I voted Green for president more than a week ago. I scoured my ballot for every Green Party candidate I could find (none). I scoured the ballot for every Berniecrat I could find (I found a few) and voted for them. I researched what I could find with the judges on the ballot. Seriously, there is nothing on the internet about the judges. All I could find there was surveys by other attorneys (all judges are former attorneys) where they just kissed the judges ass. Oh, there were a few who didn't make the cut. So I went with my gut.
I don't really like Republican appointed judges, but in this state, that's all I got. So I looked for judges appointed or nominated by a certain governor in the past. If they were on the bench too long, I voted no. If they were appointed by John Hunstman, the most moderate of Republicans running for president the last time around, that gave me pause. I voted yes in that case. I'd like to have a better way to research them, but the gut was the way this time.
I was able to research the ballot measures and constitutional amendments. In Utah, only the Legislature has the power to put measures on the ballot. God forbid that the yes men in the statehouse should ever be bypassed by the people.
The point is this: I'm non partisan because I care more about policy choices than the party. I'm reading an interesting book called "Rigged: How Globalization and the Rules of the Modern Economy Were Structured to Make the Rich Richer", by economist Dean Baker. You can buy it on Amazon or whatever, or you can download the PDF and put it on Google Books. Google has built a very nice book reader that works with PDFs, e-Books and most other book formats. Rigged is well worth the read and I'm only a few chapters into it.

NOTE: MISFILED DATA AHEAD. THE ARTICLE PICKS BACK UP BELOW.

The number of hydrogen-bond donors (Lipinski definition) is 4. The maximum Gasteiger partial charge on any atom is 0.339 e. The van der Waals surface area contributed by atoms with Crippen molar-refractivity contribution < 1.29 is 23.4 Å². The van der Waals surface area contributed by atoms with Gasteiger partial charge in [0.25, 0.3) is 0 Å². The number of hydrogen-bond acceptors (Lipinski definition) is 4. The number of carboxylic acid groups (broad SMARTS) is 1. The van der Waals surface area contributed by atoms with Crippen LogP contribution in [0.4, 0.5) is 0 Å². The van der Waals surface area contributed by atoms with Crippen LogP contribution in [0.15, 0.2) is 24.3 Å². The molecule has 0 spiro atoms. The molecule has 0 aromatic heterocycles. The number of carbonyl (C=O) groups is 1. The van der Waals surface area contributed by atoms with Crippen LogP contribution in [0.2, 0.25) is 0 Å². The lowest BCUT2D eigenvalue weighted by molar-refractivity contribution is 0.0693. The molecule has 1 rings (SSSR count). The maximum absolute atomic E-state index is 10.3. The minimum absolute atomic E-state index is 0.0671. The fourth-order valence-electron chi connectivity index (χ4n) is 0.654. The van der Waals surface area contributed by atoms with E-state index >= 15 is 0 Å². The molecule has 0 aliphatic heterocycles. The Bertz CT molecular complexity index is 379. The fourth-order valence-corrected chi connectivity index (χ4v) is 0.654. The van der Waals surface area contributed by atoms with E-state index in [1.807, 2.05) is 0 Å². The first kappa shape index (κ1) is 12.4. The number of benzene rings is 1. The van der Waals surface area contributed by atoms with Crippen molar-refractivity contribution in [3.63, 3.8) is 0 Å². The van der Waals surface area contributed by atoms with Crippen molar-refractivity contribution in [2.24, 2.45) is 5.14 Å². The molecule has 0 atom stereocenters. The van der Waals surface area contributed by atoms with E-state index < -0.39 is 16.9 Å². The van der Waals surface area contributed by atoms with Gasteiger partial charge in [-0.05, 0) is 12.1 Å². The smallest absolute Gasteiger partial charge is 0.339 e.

Here's what I really like about Rigged, so far: inequality is a choice. The runaway inequality we're seeing now in America is a result of policy choices. As long as big money is allowed in elections, it won't matter which party is in power, because money is in power. And as long as money is in power, the people who have money will always think they can use government to corner the rest of us so that they can make more money. This is what public policy has become to people like John Podesta and Mitt Romney. I know, I can't believe I can put those names together, but I did it.
If you take nothing else from this blog, remember that it's the policy that matters. The party? That's a way to get you to identify with the party while distracting you from the policies that the people in power implement. Think about that for a minute. If you're a liberal and you watched the Clinton administration in action in the 90s, you witness their "we'll take what we can get from the Republicans" leadership. If Hillary wins, we're only going to get more of that. I'm pretty sure she's going to win because she's got a reputation for being unable to win an election fair and square. Her friend John Podesta is going to great lengths to help her with that. You know, for a comfy, below radar position of power in her administration.
If you have already voted, good for you. I voted by mail a week ago. I won't use machines anymore. They can't flip my vote on a paper ballot unless the machine they use to count the votes is programmed incorrectly (for the rest of us). If you have not voted, consider asking for a paper ballot so that there is a record of your vote on something other than electronic media.
I voted Green Party for president because a vote for someone I do not want in office is a wasted vote. I voted for Bernie Sanders because a vote for someone I do not want in office is a wasted vote. Neither vote was a protest vote. Voting for Trump or Clinton is a vote of surrender to the surreal two-party system that never fails to throw the middle class under the bus. I voted for the policies I wanted from the people who are willing to make them a reality. Not the candidate, not the party. I voted for the policies. I am, non partisan.